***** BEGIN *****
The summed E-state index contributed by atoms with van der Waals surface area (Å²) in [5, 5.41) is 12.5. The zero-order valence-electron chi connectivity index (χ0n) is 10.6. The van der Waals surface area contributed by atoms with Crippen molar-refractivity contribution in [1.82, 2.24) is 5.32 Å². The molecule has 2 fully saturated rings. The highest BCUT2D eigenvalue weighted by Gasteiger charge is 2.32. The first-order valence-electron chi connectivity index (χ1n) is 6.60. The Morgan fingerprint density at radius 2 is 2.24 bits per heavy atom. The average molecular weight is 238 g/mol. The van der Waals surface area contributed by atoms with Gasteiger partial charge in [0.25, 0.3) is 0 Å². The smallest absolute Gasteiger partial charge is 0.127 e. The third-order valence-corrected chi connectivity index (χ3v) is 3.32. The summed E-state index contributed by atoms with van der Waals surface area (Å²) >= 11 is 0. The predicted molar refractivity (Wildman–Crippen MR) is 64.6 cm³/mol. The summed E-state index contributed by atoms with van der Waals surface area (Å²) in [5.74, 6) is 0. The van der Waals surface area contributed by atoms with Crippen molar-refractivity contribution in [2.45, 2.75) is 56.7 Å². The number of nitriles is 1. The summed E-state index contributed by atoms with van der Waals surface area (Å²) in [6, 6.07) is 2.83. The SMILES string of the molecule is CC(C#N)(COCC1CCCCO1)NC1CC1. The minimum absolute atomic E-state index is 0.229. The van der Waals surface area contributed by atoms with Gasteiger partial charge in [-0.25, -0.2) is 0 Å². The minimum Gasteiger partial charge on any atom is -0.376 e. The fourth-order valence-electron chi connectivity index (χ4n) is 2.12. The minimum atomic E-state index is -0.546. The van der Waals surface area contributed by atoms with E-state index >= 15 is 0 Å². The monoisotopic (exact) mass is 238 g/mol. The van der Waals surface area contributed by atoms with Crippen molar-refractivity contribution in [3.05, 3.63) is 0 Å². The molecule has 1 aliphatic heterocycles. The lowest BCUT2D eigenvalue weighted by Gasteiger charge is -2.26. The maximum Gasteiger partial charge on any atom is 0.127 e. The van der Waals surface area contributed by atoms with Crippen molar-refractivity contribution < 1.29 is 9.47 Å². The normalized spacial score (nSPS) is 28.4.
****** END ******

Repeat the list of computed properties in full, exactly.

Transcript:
The summed E-state index contributed by atoms with van der Waals surface area (Å²) in [5, 5.41) is 12.5. The zero-order valence-electron chi connectivity index (χ0n) is 10.6. The van der Waals surface area contributed by atoms with Crippen molar-refractivity contribution in [1.82, 2.24) is 5.32 Å². The molecule has 2 fully saturated rings. The highest BCUT2D eigenvalue weighted by Gasteiger charge is 2.32. The first-order valence-electron chi connectivity index (χ1n) is 6.60. The Morgan fingerprint density at radius 2 is 2.24 bits per heavy atom. The average molecular weight is 238 g/mol. The van der Waals surface area contributed by atoms with Gasteiger partial charge in [0.25, 0.3) is 0 Å². The smallest absolute Gasteiger partial charge is 0.127 e. The third-order valence-corrected chi connectivity index (χ3v) is 3.32. The summed E-state index contributed by atoms with van der Waals surface area (Å²) >= 11 is 0. The predicted molar refractivity (Wildman–Crippen MR) is 64.6 cm³/mol. The summed E-state index contributed by atoms with van der Waals surface area (Å²) in [5.74, 6) is 0. The van der Waals surface area contributed by atoms with Crippen molar-refractivity contribution in [2.45, 2.75) is 56.7 Å². The number of nitriles is 1. The summed E-state index contributed by atoms with van der Waals surface area (Å²) in [6, 6.07) is 2.83. The SMILES string of the molecule is CC(C#N)(COCC1CCCCO1)NC1CC1. The minimum absolute atomic E-state index is 0.229. The van der Waals surface area contributed by atoms with Gasteiger partial charge in [-0.25, -0.2) is 0 Å². The minimum Gasteiger partial charge on any atom is -0.376 e. The fourth-order valence-electron chi connectivity index (χ4n) is 2.12. The minimum atomic E-state index is -0.546. The van der Waals surface area contributed by atoms with E-state index >= 15 is 0 Å². The monoisotopic (exact) mass is 238 g/mol. The van der Waals surface area contributed by atoms with Crippen molar-refractivity contribution in [3.05, 3.63) is 0 Å². The molecule has 1 aliphatic heterocycles. The lowest BCUT2D eigenvalue weighted by Gasteiger charge is -2.26. The maximum Gasteiger partial charge on any atom is 0.127 e. The van der Waals surface area contributed by atoms with Crippen molar-refractivity contribution < 1.29 is 9.47 Å². The normalized spacial score (nSPS) is 28.4.